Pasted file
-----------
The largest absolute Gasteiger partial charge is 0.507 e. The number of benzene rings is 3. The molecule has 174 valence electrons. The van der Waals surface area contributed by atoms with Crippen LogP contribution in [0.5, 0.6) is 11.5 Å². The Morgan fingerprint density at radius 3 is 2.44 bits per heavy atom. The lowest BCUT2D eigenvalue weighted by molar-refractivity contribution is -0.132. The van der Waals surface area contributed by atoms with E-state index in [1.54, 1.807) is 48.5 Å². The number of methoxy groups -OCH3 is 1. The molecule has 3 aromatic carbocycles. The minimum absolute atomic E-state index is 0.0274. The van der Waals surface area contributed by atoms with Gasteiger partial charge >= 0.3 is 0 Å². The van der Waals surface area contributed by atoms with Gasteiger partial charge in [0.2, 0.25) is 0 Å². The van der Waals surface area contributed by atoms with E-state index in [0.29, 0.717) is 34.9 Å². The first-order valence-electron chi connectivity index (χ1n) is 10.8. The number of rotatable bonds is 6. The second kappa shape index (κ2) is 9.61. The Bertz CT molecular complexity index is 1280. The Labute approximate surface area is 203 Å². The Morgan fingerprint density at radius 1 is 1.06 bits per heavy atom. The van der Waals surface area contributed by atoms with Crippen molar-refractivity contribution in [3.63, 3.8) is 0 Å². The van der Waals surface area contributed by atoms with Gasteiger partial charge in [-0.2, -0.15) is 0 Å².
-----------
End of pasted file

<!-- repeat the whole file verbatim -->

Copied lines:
The largest absolute Gasteiger partial charge is 0.507 e. The number of benzene rings is 3. The molecule has 174 valence electrons. The van der Waals surface area contributed by atoms with Crippen LogP contribution in [0.5, 0.6) is 11.5 Å². The Morgan fingerprint density at radius 3 is 2.44 bits per heavy atom. The lowest BCUT2D eigenvalue weighted by molar-refractivity contribution is -0.132. The van der Waals surface area contributed by atoms with E-state index in [1.54, 1.807) is 48.5 Å². The number of methoxy groups -OCH3 is 1. The molecule has 3 aromatic carbocycles. The minimum absolute atomic E-state index is 0.0274. The van der Waals surface area contributed by atoms with Gasteiger partial charge >= 0.3 is 0 Å². The van der Waals surface area contributed by atoms with Gasteiger partial charge in [0.2, 0.25) is 0 Å². The van der Waals surface area contributed by atoms with E-state index in [0.29, 0.717) is 34.9 Å². The first-order valence-electron chi connectivity index (χ1n) is 10.8. The number of rotatable bonds is 6. The second kappa shape index (κ2) is 9.61. The Bertz CT molecular complexity index is 1280. The Labute approximate surface area is 203 Å². The Morgan fingerprint density at radius 1 is 1.06 bits per heavy atom. The van der Waals surface area contributed by atoms with Crippen molar-refractivity contribution in [3.63, 3.8) is 0 Å². The van der Waals surface area contributed by atoms with Gasteiger partial charge in [-0.2, -0.15) is 0 Å².